Current Issue of the Wisconsin Magazine of History
Winter 2015-2016 Issue, Volume 99, Number 3
Table of Contents
“The Unexpected Belle La Follette”
By Nancy Unger
The Unexpected Belle La Follette
Belle La Follette was a lifelong advocate of fresh air and exercise. Here she walks Bud, the family’s English bulldog, in 1921.
Belle La Follette has been largely hailed as the “little woman” behind the great man. This account reveals the depth and range of her interests, ambitions, and activism, and the contributions she made to meaningful progressive reform. Much more than the wife of a three-time governor Bob La Follette and mother of four, she was the first female graduate of the University of Wisconsin Law School, a talented editor and journalist, a passionate crusader for the rights of women and minorities, and an influential voice in support of world peace and disarmament. As editor of La Follette’s Magazine, she used her pen to wield change across the nation as she wrote about women’s rights and racial politics before women had the right to vote and decades before the civil rights era. She also spoke publically for various causes and was the first woman to stump for her husband in a presidential bid. A closer look reveals an unexpected Belle La Follette: a passionate feminist dedicated to peace, civil rights, and making her nation a better place through a variety of innovative reforms.
“The Mothers of Chapter 115: How Wisconsin Mandated Special Education for All Children with Disabilities”
By Barbara Pelligrini, Margaret (Peg) Olsen, Frances (Fran) Bicknell, Elaine Keller, Donna Mutschler, and Suzanne Kendrick
The Mothers of Chapter 115: How Wisconsin Mandated Special Education for All Children with Disabilities
Governor Patrick Lucey greets guests and children at the signing of SB-185 (later called Chapter 115) on August 1, 1973.
The signing of Chapter 115 on August 1, 1973, was arguably the most significant moment in Wisconsin’s special education history in the twentieth century. Today, it mandates special education for all disabled students in the state of Wisconsin. Before 1973, even though the Wisconsin Constitution guaranteed a free public education to all students, school districts were not obligated by law to provide such programs. In 1972, State Senator James Devitt proposed a comprehensive rewrite of special education legislation. As none of the legislators knew anything about children with disabilities or special education, Devitt appointed five mothers of disabled children and two special education administrators to staff the writing team. The dedicated mothers on the team not only changed special education in the state of Wisconsin, but had influence nationwide as the new law helped create federal legislation guaranteeing special education throughout the US two years later.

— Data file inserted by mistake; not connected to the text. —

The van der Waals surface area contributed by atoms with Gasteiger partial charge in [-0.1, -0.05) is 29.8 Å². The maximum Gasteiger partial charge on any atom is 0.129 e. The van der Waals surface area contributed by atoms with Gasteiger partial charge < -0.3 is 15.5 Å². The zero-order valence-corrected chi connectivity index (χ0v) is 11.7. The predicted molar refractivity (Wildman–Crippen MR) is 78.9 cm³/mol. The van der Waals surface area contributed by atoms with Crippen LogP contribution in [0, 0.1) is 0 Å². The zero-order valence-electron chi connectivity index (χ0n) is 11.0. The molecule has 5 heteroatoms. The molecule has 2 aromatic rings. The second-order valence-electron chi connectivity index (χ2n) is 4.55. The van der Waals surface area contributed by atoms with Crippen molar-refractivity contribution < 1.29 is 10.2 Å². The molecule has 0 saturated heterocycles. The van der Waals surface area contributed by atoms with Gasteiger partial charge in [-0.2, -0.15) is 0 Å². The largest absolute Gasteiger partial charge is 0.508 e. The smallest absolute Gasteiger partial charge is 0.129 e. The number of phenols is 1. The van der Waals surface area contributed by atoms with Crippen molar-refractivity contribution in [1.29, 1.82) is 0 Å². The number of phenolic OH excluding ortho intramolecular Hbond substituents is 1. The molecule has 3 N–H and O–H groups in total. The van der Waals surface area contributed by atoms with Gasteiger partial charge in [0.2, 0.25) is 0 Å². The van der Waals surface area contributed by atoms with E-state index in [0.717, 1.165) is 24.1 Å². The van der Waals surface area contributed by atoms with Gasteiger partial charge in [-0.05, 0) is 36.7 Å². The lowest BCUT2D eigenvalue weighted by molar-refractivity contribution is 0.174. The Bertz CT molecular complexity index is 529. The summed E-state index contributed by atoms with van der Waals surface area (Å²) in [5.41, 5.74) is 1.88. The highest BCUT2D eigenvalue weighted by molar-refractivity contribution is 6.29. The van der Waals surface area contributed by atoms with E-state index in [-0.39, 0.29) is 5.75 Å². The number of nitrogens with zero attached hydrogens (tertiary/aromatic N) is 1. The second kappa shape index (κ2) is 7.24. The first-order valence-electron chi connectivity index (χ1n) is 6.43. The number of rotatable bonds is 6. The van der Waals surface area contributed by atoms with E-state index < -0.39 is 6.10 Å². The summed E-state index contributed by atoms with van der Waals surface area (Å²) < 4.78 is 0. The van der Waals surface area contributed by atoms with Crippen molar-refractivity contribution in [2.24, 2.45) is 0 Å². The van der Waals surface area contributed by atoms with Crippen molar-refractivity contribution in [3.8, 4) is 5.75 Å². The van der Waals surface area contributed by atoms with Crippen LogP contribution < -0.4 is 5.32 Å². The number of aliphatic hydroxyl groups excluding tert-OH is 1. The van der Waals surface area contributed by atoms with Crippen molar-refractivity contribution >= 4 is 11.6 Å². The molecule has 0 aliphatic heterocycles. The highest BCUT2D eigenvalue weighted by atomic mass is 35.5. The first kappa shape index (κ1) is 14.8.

“Wisconsin's Gas Engines”
By Carrie Meyer
Wisconsin’s Gas Engines
The gasoline engine in this farm power house is belted to an overhead line shaft, ca. 1913. It thus provided power for multiple machines, including a corn sheller, feed grinder, cream separator, and washing machine.
During the early twentieth century, Wisconsin was a central location for the production of internal combustion engines that were used primarily for farm and domestic work. The top producers of such engines were located in Wisconsin: Fairbanks Morse in Beloit and International Harvester in Milwaukee. As technology improved, gas engines were used for a variety of purposes: from operating circular saws and drill presses to powering cream separators and washing machines. National magazines such as Gas Review and American Thresherman were published out of Madison. Eventually the story of the automobile as it evolved in and around Detroit became so big that the story of Wisconsin’s early prominence in gas engines was nearly forgotten. Nevertheless, as the main producer of gas engines at the turn of the century, Wisconsin was a virtual hotbed of gas engine technology—especially as it applied to a wide variety of farm and rural workshop uses. These engines began to ease farm burdens in Wisconsin and in rural communities across America, automating tasks that had once been labor- and time-intensive and changing the face of farm and home labor to the benefit of many.
“Beyond the Spectacle: Photography and Milwaukee's Open Housing Marches”
By Mark Speltz
Beyond the Spectacle: Photography and Milwaukee’s Open Housing Marches
Youth Council members carry an American flag while marching to Wauwatosa on August 28, 1966. Duane Tolliver (center, light shirt) and Carol Butler (left) are in front, and Father James Groppi (black sunglasses) is in the second row.
The open housing marches of 1967-1968 represent one of the longest and most divisive campaigns in Milwaukee's civil rights history. Yet even today, conceptions of the struggle are shaped by the way it was portrayed in the mainstream press, particularly through the photographer's lens. In the Milwaukee Journal and Sentinel, the deep-rooted issue of housing discrimination was overshadowed by spectacular pictures of raucous and violent counterdemonstrations. In contrast, black press publications like the Milwaukee Star and even national publications Jet and Ebony highlighted the empowering, peaceful marches of Youth Council demonstrators and their supporters, many of whom were connected to Father James Groppi's Saint Boniface Catholic Church. Mark Speltz's article explores the multiplicity of photographic views of the movement, widening our critical perspective and challenging our understanding of this significant moment in our state's-and nation's-history.
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